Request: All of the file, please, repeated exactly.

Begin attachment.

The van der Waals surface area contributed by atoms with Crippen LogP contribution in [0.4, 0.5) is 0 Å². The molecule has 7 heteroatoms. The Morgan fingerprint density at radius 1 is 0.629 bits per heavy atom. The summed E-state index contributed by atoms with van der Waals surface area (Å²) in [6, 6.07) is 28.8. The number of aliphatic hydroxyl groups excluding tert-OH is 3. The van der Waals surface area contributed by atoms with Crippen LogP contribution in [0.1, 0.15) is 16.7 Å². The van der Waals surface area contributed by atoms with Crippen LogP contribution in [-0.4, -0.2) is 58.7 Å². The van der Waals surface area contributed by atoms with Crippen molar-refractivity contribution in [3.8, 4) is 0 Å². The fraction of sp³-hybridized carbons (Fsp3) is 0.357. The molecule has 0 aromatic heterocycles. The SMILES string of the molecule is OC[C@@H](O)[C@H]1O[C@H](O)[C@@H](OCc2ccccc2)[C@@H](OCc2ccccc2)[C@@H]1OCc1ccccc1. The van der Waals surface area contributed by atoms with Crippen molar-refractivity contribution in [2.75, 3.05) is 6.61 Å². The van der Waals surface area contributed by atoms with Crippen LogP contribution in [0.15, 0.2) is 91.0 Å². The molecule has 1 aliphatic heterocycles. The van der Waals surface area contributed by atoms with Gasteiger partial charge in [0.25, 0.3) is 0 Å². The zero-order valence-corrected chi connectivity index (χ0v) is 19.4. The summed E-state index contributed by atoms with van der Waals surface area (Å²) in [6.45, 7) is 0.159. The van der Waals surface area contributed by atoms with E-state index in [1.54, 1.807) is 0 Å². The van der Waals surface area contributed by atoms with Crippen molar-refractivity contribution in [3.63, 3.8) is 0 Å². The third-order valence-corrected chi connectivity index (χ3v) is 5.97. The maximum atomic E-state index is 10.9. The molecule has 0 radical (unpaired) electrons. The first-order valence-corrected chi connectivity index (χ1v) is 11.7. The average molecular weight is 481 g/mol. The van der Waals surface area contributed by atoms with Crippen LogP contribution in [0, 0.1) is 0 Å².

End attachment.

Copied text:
The van der Waals surface area contributed by atoms with Crippen LogP contribution in [0.4, 0.5) is 0 Å². The molecule has 7 heteroatoms. The Morgan fingerprint density at radius 1 is 0.629 bits per heavy atom. The summed E-state index contributed by atoms with van der Waals surface area (Å²) in [6, 6.07) is 28.8. The number of aliphatic hydroxyl groups excluding tert-OH is 3. The van der Waals surface area contributed by atoms with Crippen LogP contribution in [0.1, 0.15) is 16.7 Å². The van der Waals surface area contributed by atoms with Crippen LogP contribution in [-0.4, -0.2) is 58.7 Å². The van der Waals surface area contributed by atoms with Crippen molar-refractivity contribution in [3.8, 4) is 0 Å². The fraction of sp³-hybridized carbons (Fsp3) is 0.357. The molecule has 0 aromatic heterocycles. The SMILES string of the molecule is OC[C@@H](O)[C@H]1O[C@H](O)[C@@H](OCc2ccccc2)[C@@H](OCc2ccccc2)[C@@H]1OCc1ccccc1. The van der Waals surface area contributed by atoms with Crippen molar-refractivity contribution in [2.75, 3.05) is 6.61 Å². The van der Waals surface area contributed by atoms with Crippen LogP contribution in [0.15, 0.2) is 91.0 Å². The molecule has 1 aliphatic heterocycles. The van der Waals surface area contributed by atoms with Gasteiger partial charge in [0.25, 0.3) is 0 Å². The zero-order valence-corrected chi connectivity index (χ0v) is 19.4. The summed E-state index contributed by atoms with van der Waals surface area (Å²) in [6.45, 7) is 0.159. The van der Waals surface area contributed by atoms with E-state index in [1.54, 1.807) is 0 Å². The van der Waals surface area contributed by atoms with Crippen molar-refractivity contribution in [3.63, 3.8) is 0 Å². The third-order valence-corrected chi connectivity index (χ3v) is 5.97. The maximum atomic E-state index is 10.9. The molecule has 0 radical (unpaired) electrons. The first-order valence-corrected chi connectivity index (χ1v) is 11.7. The average molecular weight is 481 g/mol. The van der Waals surface area contributed by atoms with Crippen LogP contribution in [0, 0.1) is 0 Å².